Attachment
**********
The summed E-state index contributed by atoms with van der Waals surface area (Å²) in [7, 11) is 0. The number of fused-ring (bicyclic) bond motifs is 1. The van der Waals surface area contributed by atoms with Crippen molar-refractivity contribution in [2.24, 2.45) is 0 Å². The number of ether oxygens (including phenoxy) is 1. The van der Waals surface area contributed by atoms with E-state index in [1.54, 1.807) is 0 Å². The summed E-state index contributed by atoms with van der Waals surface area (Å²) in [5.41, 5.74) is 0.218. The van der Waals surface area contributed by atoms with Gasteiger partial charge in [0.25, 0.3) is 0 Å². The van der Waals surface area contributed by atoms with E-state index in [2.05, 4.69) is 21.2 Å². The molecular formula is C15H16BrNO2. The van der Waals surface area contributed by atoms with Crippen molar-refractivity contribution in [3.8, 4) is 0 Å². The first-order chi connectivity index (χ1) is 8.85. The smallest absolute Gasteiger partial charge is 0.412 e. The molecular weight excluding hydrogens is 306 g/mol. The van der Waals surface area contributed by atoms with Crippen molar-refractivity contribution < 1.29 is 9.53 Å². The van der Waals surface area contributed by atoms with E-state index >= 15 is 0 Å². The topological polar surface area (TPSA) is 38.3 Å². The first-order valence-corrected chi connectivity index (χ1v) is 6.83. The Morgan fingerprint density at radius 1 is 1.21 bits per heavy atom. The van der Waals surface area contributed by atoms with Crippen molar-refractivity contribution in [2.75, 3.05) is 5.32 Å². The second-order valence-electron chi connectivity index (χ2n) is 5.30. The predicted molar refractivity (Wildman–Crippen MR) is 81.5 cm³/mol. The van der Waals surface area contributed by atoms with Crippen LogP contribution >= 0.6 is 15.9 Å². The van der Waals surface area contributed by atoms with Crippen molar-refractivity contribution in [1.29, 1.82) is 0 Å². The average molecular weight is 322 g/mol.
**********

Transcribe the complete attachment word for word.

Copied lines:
The summed E-state index contributed by atoms with van der Waals surface area (Å²) in [7, 11) is 0. The number of fused-ring (bicyclic) bond motifs is 1. The van der Waals surface area contributed by atoms with Crippen molar-refractivity contribution in [2.24, 2.45) is 0 Å². The number of ether oxygens (including phenoxy) is 1. The van der Waals surface area contributed by atoms with E-state index in [1.54, 1.807) is 0 Å². The summed E-state index contributed by atoms with van der Waals surface area (Å²) in [5.41, 5.74) is 0.218. The van der Waals surface area contributed by atoms with Gasteiger partial charge in [0.25, 0.3) is 0 Å². The van der Waals surface area contributed by atoms with E-state index in [2.05, 4.69) is 21.2 Å². The molecular formula is C15H16BrNO2. The van der Waals surface area contributed by atoms with Crippen molar-refractivity contribution in [3.8, 4) is 0 Å². The first-order chi connectivity index (χ1) is 8.85. The smallest absolute Gasteiger partial charge is 0.412 e. The molecular weight excluding hydrogens is 306 g/mol. The van der Waals surface area contributed by atoms with Crippen molar-refractivity contribution < 1.29 is 9.53 Å². The van der Waals surface area contributed by atoms with E-state index >= 15 is 0 Å². The topological polar surface area (TPSA) is 38.3 Å². The first-order valence-corrected chi connectivity index (χ1v) is 6.83. The Morgan fingerprint density at radius 1 is 1.21 bits per heavy atom. The van der Waals surface area contributed by atoms with Crippen molar-refractivity contribution in [2.75, 3.05) is 5.32 Å². The second-order valence-electron chi connectivity index (χ2n) is 5.30. The predicted molar refractivity (Wildman–Crippen MR) is 81.5 cm³/mol. The van der Waals surface area contributed by atoms with Crippen LogP contribution >= 0.6 is 15.9 Å². The van der Waals surface area contributed by atoms with Crippen molar-refractivity contribution in [1.29, 1.82) is 0 Å². The average molecular weight is 322 g/mol.